Why is time crucial in the seemingly paradoxical clash between Quantum Theory and the Theory of Relativity?
We have not yet figured out the quantum effects of time. Time is affected by gravity, and we have not yet understood the quantum properties of gravity. Therefore we don’t know the quantum effects on time. That is: on clocks. These quantum effects on clocks are very tiny, so they are irrelevant in our daily lives. They become important inside black holes, for instance, and in our universe’s early life. In those situations, the properties that we instinctively attribute to the passage of time are no longer relevant. Clocks jump back and forth, for instance.
Is time dependent on the idea of self, identity, and, ultimately, death?
Yes, because our sense of identity is based on memory, and memory is what gives us a sense of flowing time. In a sense, our identity is our story that we hold in our memory and with which we identify. So, we are alive flowing in time, like a fish in water.
What does “now” mean in astrophysics?
It means nothing. It makes no physical sense to ask what is happening “now” at a distant location because there is no “now” that is exactly defined in the universe. When astrophysicists say “now,” they only mean “now here.” For instance, they may say “now a gravitational wave is being detected.”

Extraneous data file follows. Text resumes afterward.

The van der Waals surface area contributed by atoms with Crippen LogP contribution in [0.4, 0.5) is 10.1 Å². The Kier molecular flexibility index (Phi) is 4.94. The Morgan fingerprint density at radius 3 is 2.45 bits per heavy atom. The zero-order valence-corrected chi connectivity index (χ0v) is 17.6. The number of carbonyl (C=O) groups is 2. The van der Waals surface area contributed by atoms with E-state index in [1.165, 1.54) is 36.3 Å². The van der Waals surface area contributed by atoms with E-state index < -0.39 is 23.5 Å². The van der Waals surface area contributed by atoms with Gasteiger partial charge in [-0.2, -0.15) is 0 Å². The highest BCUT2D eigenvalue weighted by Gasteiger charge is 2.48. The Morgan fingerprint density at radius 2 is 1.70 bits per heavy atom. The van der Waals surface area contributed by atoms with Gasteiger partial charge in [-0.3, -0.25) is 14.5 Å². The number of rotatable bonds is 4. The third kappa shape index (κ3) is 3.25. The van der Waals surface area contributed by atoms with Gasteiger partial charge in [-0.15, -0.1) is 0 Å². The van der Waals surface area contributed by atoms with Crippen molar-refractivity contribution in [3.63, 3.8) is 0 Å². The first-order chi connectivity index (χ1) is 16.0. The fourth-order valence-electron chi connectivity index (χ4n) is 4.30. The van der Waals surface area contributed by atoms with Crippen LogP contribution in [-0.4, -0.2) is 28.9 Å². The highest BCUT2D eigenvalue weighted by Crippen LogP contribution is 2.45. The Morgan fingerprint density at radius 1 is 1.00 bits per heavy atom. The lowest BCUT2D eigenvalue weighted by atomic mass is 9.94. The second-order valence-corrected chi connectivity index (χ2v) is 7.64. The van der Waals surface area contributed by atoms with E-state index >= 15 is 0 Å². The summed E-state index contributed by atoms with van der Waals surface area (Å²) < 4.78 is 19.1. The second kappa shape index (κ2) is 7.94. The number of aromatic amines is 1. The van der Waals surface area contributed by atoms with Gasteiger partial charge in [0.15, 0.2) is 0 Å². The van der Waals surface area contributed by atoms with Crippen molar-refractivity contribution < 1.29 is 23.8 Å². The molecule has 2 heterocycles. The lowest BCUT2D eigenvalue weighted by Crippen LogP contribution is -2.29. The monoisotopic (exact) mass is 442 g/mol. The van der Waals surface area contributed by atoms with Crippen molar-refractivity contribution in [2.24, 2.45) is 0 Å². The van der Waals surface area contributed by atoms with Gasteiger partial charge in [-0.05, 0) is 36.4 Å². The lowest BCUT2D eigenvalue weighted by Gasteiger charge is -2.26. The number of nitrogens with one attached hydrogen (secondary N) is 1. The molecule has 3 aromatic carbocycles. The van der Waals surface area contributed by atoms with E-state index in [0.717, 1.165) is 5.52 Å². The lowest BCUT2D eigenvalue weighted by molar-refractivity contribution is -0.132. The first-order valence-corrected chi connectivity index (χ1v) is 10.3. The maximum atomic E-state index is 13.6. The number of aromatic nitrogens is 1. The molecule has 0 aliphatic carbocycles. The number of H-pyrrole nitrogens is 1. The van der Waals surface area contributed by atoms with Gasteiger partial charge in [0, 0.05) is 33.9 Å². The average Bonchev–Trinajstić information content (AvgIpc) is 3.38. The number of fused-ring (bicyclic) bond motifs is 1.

Does “now” have the same value, philosophically and conceptually speaking, as “zero” in mathematics?
I would not say so. “Zero” is a number which is well defined independently from when it is said, while the meaning of “now” changes depending on when it is spoken.
Is time reversible? Does time run only forward or can it run in different directions?
The logic that explains why time “runs forward” and not “backward” is tricky. The main reason we have the sense that time runs in one direction, and not the other, is that we remember the past (we cannot remember the future). The reason we remember the past and not the future has to do with statistics. So, strictly speaking, the difference between the past and the future is only a matter of statistics, namely randomness. Which means that, in a sense, time runs “mostly” toward the future…
What are the greyest and most interesting areas when it comes to the notion of time?
I would say it is to distinguish which parts of our rich experience of temporality depends on specific brain functions (brain works with memories, anticipation, and so on), which parts depends on statistics, which parts depend on the approximations due to the poverty of our senses, and which, finally, is irreducible and independent from all of that.